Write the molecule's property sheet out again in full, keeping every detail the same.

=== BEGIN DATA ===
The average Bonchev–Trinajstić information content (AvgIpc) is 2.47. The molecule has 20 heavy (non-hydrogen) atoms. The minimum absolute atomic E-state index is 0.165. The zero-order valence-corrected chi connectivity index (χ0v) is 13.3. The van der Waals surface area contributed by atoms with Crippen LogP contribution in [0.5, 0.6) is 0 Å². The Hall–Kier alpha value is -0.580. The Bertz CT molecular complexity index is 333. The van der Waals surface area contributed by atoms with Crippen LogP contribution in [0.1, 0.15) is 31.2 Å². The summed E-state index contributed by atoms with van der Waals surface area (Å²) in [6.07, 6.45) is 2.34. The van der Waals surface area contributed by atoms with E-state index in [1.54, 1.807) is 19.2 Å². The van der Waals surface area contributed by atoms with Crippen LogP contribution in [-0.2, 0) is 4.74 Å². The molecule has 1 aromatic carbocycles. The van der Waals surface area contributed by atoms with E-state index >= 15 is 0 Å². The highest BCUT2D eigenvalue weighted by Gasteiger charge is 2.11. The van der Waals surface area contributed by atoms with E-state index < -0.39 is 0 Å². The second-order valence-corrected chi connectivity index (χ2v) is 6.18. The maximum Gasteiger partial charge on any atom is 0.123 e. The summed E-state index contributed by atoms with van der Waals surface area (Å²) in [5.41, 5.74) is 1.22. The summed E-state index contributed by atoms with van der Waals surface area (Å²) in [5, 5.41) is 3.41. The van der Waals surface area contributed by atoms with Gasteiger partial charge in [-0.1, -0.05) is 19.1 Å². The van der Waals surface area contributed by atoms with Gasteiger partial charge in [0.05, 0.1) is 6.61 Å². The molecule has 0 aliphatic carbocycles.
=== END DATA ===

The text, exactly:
The average Bonchev–Trinajstić information content (AvgIpc) is 2.47. The molecule has 20 heavy (non-hydrogen) atoms. The minimum absolute atomic E-state index is 0.165. The zero-order valence-corrected chi connectivity index (χ0v) is 13.3. The van der Waals surface area contributed by atoms with Crippen LogP contribution in [0.5, 0.6) is 0 Å². The Hall–Kier alpha value is -0.580. The Bertz CT molecular complexity index is 333. The van der Waals surface area contributed by atoms with Crippen LogP contribution in [0.1, 0.15) is 31.2 Å². The summed E-state index contributed by atoms with van der Waals surface area (Å²) in [6.07, 6.45) is 2.34. The van der Waals surface area contributed by atoms with E-state index in [1.54, 1.807) is 19.2 Å². The van der Waals surface area contributed by atoms with Crippen LogP contribution in [-0.2, 0) is 4.74 Å². The molecule has 1 aromatic carbocycles. The van der Waals surface area contributed by atoms with E-state index >= 15 is 0 Å². The highest BCUT2D eigenvalue weighted by Gasteiger charge is 2.11. The van der Waals surface area contributed by atoms with E-state index < -0.39 is 0 Å². The second-order valence-corrected chi connectivity index (χ2v) is 6.18. The maximum Gasteiger partial charge on any atom is 0.123 e. The summed E-state index contributed by atoms with van der Waals surface area (Å²) in [5.41, 5.74) is 1.22. The summed E-state index contributed by atoms with van der Waals surface area (Å²) in [5, 5.41) is 3.41. The van der Waals surface area contributed by atoms with Gasteiger partial charge in [-0.1, -0.05) is 19.1 Å². The van der Waals surface area contributed by atoms with Gasteiger partial charge in [0.05, 0.1) is 6.61 Å². The molecule has 0 aliphatic carbocycles.